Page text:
Further into Apoikia we have one more stop before heading off to Chora – the Monastery of St Irene. Before we arrived Savvas told me the history of the monastery which is outline here on the monastery’s website.
The monastery of Saint Irene was founded in 1780 at Archontas in the village of Apoikia by the Spiridou brothers, both of whom were monks.At that time it was a nunnery, but in 1834 it was abandoned, due to King Otto’s Royal Degree which demanded the dissolution of the orthodox monasteries, which numbered about 1000 in Greece, with a smalls number of monks or nuns and the confiscation of their properties. Gradually, the buildings around the church collapsed, although the church remained in good condition.In 2006, Captain Eleftherios Polemis bought the field which included the ruins of the monastery. He and his family renovated the buildings around the church and did maintenance work inside the church, remaining true to the previous architectural form. The renovation took 10 years.Nowadays, the monastery plays a big role in the community. It holds summer camps for children, many of whom are orphans.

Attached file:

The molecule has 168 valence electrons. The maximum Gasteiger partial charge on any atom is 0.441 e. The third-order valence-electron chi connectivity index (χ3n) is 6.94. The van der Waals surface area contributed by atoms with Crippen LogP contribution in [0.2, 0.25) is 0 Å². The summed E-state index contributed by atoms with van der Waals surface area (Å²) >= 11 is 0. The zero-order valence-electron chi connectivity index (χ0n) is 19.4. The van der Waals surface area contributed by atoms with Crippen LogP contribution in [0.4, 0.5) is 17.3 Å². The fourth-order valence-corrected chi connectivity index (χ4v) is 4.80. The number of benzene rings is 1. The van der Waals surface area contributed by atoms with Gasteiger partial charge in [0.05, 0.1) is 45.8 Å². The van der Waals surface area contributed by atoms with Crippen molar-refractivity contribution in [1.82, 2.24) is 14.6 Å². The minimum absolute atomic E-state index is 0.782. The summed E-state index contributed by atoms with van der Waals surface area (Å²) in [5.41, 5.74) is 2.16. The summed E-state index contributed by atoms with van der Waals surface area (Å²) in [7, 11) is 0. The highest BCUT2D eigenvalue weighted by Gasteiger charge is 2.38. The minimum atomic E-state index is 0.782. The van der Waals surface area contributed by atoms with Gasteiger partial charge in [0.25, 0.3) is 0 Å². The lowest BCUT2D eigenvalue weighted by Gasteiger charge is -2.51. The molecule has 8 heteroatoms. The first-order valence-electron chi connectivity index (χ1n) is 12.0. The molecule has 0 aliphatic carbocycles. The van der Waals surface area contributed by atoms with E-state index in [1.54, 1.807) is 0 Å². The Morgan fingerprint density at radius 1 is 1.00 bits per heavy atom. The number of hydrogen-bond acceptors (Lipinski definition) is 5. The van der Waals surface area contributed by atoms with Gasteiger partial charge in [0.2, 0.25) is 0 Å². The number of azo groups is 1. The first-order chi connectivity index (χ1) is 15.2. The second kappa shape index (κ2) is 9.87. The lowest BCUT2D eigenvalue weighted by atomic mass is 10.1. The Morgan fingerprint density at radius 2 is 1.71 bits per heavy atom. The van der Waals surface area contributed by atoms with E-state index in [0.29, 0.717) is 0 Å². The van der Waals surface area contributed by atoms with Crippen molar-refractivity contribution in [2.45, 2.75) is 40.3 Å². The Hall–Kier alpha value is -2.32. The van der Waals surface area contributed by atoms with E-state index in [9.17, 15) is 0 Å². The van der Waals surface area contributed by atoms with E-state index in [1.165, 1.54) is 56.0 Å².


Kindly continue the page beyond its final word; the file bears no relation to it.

Furthermore, throughout the whole year it houses the following exhibitions:1. History of writing (Kairis Collection)2. Traditional musical instruments3. Collection of stones, minerals & fossils (Spiros Mpellas collection)4. Elli Mandaraka – Stamatiadou & Flora of Andros5. Collection “Blacksmiths, handicrafts” (collection of Michael Kairis)
The most interesting thing for me was the work that is currently being done for underprivileged children. I can see that Savvas is very proud of the work that the late Captain Polemis has undertaken – a real local hero.
There is already a guided tour about to begin so Savvas introduces me to Maria who leads the tour around the monastery. The various collections really appeal to my own obsession with collections – oh heck – there are door knockers too!
It is now early afternoon and we know that the Covid testing centre in Chora closes at 3pm so we head straight there with Savvas driving like a bat out of hell. Sorry, wrong reference considering that we’ve just a monastery!